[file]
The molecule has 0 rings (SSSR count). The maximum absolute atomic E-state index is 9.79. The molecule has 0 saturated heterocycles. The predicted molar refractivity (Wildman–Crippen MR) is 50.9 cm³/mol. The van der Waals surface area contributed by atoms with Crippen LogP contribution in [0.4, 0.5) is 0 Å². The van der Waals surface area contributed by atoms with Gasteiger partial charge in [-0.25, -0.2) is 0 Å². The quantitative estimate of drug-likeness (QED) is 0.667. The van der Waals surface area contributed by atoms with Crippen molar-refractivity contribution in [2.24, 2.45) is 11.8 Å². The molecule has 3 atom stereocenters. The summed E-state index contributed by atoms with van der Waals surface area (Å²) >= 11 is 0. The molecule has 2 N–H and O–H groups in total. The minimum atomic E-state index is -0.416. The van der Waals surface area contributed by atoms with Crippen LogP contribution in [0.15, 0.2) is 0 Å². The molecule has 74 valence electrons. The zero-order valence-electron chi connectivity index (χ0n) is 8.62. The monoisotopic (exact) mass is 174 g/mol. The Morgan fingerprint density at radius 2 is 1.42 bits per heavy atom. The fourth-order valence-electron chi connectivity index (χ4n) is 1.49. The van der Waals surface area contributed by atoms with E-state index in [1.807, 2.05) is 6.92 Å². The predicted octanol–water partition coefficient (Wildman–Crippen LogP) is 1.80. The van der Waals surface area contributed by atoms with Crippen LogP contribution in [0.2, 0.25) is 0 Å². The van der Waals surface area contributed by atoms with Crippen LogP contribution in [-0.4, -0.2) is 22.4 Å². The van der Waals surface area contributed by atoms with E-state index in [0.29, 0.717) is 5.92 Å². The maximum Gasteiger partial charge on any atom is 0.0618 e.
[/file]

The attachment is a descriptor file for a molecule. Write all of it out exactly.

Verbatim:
The molecule has 0 rings (SSSR count). The maximum absolute atomic E-state index is 9.79. The molecule has 0 saturated heterocycles. The predicted molar refractivity (Wildman–Crippen MR) is 50.9 cm³/mol. The van der Waals surface area contributed by atoms with Crippen LogP contribution in [0.4, 0.5) is 0 Å². The van der Waals surface area contributed by atoms with Gasteiger partial charge in [-0.25, -0.2) is 0 Å². The quantitative estimate of drug-likeness (QED) is 0.667. The van der Waals surface area contributed by atoms with Crippen molar-refractivity contribution in [2.24, 2.45) is 11.8 Å². The molecule has 3 atom stereocenters. The summed E-state index contributed by atoms with van der Waals surface area (Å²) >= 11 is 0. The molecule has 2 N–H and O–H groups in total. The minimum atomic E-state index is -0.416. The van der Waals surface area contributed by atoms with Crippen LogP contribution in [0.15, 0.2) is 0 Å². The molecule has 74 valence electrons. The zero-order valence-electron chi connectivity index (χ0n) is 8.62. The monoisotopic (exact) mass is 174 g/mol. The Morgan fingerprint density at radius 2 is 1.42 bits per heavy atom. The fourth-order valence-electron chi connectivity index (χ4n) is 1.49. The van der Waals surface area contributed by atoms with E-state index in [1.807, 2.05) is 6.92 Å². The predicted octanol–water partition coefficient (Wildman–Crippen LogP) is 1.80. The van der Waals surface area contributed by atoms with Crippen LogP contribution in [0.2, 0.25) is 0 Å². The van der Waals surface area contributed by atoms with Crippen LogP contribution in [-0.4, -0.2) is 22.4 Å². The van der Waals surface area contributed by atoms with E-state index in [0.29, 0.717) is 5.92 Å². The maximum Gasteiger partial charge on any atom is 0.0618 e.